I don’t know

And I must not forget, at the start of the work, to be prepared to make mistakes. Not forget that mistakes had often proved to be my path. Every time what I thought or felt didn’t work out … a space would somehow open up, and if I had had the courage before I would have gone in through it. But I had always been afraid of delirium and error. My error, however, had to be the path of truth: for only when I err do I get away from what I know and what I understand. If ‘truth’ were what I can understand … it would end up being but a small truth, my-sized.

Truth must reside precisely in what I shall never understand. And would I then be able to understand myself afterward? I don’t know. Will the man of the future be able to understand us as we are today? He, with distracted tenderness, will distractedly pat our heads like we do with a dog who comes up to us and looks at us from within its darkness, with silent, stricken eyes. He, the future man, would pat us, remotely comprehending us, just as I would remotely understand myself afterward, with the memory of the memory of the long-lost-lost memory of a time of pain, but knowing that our time of pain would pass, just as a child is not a static child but a growing being.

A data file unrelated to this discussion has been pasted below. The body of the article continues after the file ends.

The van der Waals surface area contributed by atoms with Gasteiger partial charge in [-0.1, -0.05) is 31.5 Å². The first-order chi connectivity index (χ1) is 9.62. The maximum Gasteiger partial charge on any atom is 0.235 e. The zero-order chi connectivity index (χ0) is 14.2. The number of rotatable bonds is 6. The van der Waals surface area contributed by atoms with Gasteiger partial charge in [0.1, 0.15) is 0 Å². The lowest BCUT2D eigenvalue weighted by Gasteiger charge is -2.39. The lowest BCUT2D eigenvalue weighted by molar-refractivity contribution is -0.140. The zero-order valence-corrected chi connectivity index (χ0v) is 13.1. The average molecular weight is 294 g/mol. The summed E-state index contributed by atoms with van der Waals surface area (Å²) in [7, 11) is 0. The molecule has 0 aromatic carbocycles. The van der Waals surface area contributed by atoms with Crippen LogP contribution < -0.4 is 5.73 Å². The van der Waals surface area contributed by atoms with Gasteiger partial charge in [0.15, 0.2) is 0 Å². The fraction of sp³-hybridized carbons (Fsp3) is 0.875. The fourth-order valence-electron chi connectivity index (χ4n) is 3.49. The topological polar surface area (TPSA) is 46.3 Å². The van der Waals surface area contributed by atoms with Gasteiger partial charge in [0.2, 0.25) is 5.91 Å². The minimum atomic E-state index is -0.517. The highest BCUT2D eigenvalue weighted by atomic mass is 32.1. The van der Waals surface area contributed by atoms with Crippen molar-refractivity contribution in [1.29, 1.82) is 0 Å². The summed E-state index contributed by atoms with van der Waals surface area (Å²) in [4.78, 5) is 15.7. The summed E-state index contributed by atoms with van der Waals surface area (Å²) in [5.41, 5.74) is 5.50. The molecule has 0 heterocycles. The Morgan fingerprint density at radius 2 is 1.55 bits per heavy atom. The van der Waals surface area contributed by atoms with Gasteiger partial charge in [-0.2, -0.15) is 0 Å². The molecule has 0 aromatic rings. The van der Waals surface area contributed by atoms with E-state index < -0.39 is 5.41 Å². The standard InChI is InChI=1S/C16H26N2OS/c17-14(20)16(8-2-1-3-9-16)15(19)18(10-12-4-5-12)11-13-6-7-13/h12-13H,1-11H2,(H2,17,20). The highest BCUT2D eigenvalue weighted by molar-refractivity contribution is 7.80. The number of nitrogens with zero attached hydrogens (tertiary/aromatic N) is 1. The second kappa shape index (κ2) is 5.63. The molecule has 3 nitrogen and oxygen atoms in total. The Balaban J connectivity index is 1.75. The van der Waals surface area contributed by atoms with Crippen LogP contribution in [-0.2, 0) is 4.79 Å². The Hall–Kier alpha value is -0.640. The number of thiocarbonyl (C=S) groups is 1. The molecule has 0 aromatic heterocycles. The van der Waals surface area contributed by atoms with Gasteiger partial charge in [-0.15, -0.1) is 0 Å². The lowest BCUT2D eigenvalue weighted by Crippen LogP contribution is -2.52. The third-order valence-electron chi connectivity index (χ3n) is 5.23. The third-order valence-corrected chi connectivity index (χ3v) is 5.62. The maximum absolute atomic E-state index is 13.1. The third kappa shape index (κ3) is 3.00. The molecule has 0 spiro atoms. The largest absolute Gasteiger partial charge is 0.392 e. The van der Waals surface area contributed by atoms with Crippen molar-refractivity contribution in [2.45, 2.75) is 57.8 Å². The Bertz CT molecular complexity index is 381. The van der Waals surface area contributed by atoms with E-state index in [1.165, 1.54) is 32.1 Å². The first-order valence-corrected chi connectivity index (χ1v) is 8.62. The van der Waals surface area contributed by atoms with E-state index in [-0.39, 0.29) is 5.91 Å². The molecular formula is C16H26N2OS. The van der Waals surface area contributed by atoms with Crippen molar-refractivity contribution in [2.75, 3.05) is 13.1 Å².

— Lispector, The Passion According G.H. (tr. Sousa)

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